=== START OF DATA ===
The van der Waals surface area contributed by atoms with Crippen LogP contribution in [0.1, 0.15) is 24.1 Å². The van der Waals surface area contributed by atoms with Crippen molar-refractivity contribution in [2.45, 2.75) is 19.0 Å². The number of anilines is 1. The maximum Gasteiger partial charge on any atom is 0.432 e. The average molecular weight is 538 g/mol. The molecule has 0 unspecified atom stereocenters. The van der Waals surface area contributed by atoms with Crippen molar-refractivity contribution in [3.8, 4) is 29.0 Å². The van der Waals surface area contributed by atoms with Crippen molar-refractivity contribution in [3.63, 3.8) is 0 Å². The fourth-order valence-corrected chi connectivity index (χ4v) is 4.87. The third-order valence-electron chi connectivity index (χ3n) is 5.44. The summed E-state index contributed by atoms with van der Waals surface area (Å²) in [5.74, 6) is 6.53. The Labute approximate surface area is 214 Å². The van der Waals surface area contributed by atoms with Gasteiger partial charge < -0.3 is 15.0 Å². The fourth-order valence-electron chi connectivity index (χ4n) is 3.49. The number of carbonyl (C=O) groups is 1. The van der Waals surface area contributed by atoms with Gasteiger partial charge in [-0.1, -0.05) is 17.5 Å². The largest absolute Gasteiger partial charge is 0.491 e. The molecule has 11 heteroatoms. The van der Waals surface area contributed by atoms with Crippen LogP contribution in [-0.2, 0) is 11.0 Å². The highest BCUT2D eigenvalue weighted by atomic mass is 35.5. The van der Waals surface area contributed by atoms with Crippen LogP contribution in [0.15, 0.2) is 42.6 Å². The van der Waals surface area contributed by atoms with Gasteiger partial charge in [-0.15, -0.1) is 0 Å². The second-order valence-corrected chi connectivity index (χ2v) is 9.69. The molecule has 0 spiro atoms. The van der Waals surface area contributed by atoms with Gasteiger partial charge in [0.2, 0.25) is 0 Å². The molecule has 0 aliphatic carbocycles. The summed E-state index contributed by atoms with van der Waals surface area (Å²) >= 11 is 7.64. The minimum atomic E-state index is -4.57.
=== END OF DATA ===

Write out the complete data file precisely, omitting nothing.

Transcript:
The van der Waals surface area contributed by atoms with Crippen LogP contribution in [0.1, 0.15) is 24.1 Å². The van der Waals surface area contributed by atoms with Crippen molar-refractivity contribution in [2.45, 2.75) is 19.0 Å². The number of anilines is 1. The maximum Gasteiger partial charge on any atom is 0.432 e. The average molecular weight is 538 g/mol. The molecule has 0 unspecified atom stereocenters. The van der Waals surface area contributed by atoms with Crippen molar-refractivity contribution in [3.8, 4) is 29.0 Å². The van der Waals surface area contributed by atoms with Crippen molar-refractivity contribution in [3.63, 3.8) is 0 Å². The fourth-order valence-corrected chi connectivity index (χ4v) is 4.87. The third-order valence-electron chi connectivity index (χ3n) is 5.44. The summed E-state index contributed by atoms with van der Waals surface area (Å²) in [5.74, 6) is 6.53. The Labute approximate surface area is 214 Å². The van der Waals surface area contributed by atoms with Gasteiger partial charge < -0.3 is 15.0 Å². The fourth-order valence-electron chi connectivity index (χ4n) is 3.49. The number of carbonyl (C=O) groups is 1. The van der Waals surface area contributed by atoms with Gasteiger partial charge in [-0.1, -0.05) is 17.5 Å². The largest absolute Gasteiger partial charge is 0.491 e. The molecule has 11 heteroatoms. The van der Waals surface area contributed by atoms with Crippen LogP contribution in [-0.2, 0) is 11.0 Å². The highest BCUT2D eigenvalue weighted by atomic mass is 35.5. The van der Waals surface area contributed by atoms with Crippen LogP contribution in [0.15, 0.2) is 42.6 Å². The van der Waals surface area contributed by atoms with Gasteiger partial charge in [-0.15, -0.1) is 0 Å². The second-order valence-corrected chi connectivity index (χ2v) is 9.69. The molecule has 0 spiro atoms. The van der Waals surface area contributed by atoms with Gasteiger partial charge in [0.2, 0.25) is 0 Å². The molecule has 0 aliphatic carbocycles. The summed E-state index contributed by atoms with van der Waals surface area (Å²) >= 11 is 7.64. The minimum atomic E-state index is -4.57.